Camsing Chairwoman Sued for $610 Million Linked to Alleged Fraud
New York-listed Noah Holdings Ltd., one of China’s biggest wealth management companies, sued the founder of Chinese conglomerate Camsing Global for 4.2 billion yuan ($610 million) for losses related to a recently exposed fundraising scandal.
The lawsuit, filed Friday with the Hong Kong High Court, named Lo Ching, chairwoman and controlling shareholder of Camsing’s Shanghai-listed unit Jiangsu Boxin Investing & Holdings Co. Ltd. and another company she controls as defendants.
Lo was detained by Shanghai police June 20, according to a filing with the Shanghai Stock Exchange by Jiangsu Boxin. Sources told Caixin that Noah reported Lo to police on allegations of fraud.
In the lawsuit, Gopher Asset Management Co., a subsidiary of Noah Holdings, said two companies controlled by Lo failed to fulfill their obligations under an equity pledge agreement signed June 19.
Gopher signed the equity pledge agreement with China Base Group Ltd. and two other companies based in Guangdong, all controlled by Lo. Under the agreement, the two Guangdong-based companies were supposed to buy back the equity pledged to Gopher worth 4.25 billion yuan. But due to a serious debt default, the two companies failed to meet the repurchase obligation, according to the court filing.
Gopher said in its complaint that it’s entitled to dispose of all or part of the pledged equity to compensate for the debt owed by China Base and Lo. The compensation required includes 4.14 billion yuan of principal as well as interest since June 19.
Lo has been using the two Guangdong-based companies and others as financing platforms since 2015, raising funds through selling asset management products backed by accounts receivable involving e-commerce giants JD.com and Suning.com.
Earlier this month, Noah Holdings said 3.4 billion yuan of asset management products backed by Camsing’s accounts receivable from JD.com were in danger of default.
JD.com denied involvement in the fundraising and accused Camsing of falsifying business contracts of the accounts receivable, although it said Camsing is a supplier of JD.com.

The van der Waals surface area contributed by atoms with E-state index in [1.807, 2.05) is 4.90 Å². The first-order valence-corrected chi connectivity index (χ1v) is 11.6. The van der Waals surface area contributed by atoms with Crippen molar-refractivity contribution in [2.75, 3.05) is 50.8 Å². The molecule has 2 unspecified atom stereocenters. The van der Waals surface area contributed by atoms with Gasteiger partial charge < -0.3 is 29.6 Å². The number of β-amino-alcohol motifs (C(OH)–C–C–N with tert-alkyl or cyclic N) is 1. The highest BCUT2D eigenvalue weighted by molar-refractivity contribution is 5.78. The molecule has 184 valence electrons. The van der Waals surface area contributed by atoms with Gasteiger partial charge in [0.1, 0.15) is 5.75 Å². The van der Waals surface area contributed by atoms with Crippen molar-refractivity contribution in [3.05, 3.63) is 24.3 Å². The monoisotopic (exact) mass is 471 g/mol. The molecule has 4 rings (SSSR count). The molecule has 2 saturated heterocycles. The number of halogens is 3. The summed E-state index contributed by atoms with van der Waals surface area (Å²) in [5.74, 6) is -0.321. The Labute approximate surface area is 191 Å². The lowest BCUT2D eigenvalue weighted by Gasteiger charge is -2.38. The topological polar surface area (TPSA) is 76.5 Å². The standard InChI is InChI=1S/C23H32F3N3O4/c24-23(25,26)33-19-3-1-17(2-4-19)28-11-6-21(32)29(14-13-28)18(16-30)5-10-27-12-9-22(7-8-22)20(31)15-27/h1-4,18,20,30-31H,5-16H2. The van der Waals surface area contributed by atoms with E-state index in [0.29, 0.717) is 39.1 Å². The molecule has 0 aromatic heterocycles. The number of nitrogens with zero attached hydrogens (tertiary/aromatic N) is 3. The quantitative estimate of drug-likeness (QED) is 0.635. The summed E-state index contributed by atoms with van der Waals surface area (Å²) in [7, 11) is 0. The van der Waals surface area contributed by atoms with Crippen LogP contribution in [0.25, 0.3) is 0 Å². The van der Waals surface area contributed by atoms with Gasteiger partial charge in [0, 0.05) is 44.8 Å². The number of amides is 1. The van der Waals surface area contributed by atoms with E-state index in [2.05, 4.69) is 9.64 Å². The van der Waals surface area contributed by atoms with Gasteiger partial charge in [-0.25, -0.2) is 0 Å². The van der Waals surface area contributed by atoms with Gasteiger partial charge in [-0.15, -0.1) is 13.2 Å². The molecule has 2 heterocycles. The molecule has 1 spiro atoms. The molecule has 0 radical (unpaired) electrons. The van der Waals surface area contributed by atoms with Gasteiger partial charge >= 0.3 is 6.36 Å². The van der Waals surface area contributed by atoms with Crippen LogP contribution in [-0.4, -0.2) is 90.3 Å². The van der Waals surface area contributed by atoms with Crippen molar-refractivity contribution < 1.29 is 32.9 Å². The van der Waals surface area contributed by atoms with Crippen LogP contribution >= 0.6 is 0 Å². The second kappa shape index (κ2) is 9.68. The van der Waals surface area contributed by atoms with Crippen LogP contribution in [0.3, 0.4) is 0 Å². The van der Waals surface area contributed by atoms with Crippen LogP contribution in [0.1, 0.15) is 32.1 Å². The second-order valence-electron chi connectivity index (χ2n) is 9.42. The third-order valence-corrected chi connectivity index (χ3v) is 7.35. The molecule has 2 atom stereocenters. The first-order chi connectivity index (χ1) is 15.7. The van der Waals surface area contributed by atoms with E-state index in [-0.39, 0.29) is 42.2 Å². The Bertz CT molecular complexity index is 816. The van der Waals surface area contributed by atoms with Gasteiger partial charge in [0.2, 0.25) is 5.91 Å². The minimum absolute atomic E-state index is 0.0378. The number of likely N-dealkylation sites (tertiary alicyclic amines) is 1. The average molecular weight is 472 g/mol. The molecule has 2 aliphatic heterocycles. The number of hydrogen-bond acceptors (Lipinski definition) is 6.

Similar disputes arose between Yunnan International Trust Co. and Suning involving products that raised more than 1 billion yuan for Camsing backed by pending payments from Suning.
Camsing, founded by Lo, also owns Hong Kong-listed Camsing International Holding Ltd. and Singapore-listed Camsing Healthcare, with businesses ranging from entertainment to health care.
Lo pledged all of the 62.83% stake of Camsing she holds through China Base to Noah Holdings on June 19, the day before she was detained, according to a filing with the Hong Kong Stock Exchange.
Camsing’s Hong Kong-listed stock plunged after Lo was detained. On July 8, the stock tumbled more than 80%.
Trading of Camsing shares was halted last Friday. The company said in a statement that two of its bank accounts that belong to subsidiaries in the mainland were restricted without any notice from regulators.
Camsing also said Chinese police recently raided Lo’s office in Guangzhou and seized documents, including most of the accounting records related to the company’s operations.
Camsing’s Shanghai-listed arm Jiangsu Boxin said in a statement that its chief financial officer Jiang Shaoyang was also detained.
Contact editor Han Wei (firstname.lastname@example.org)
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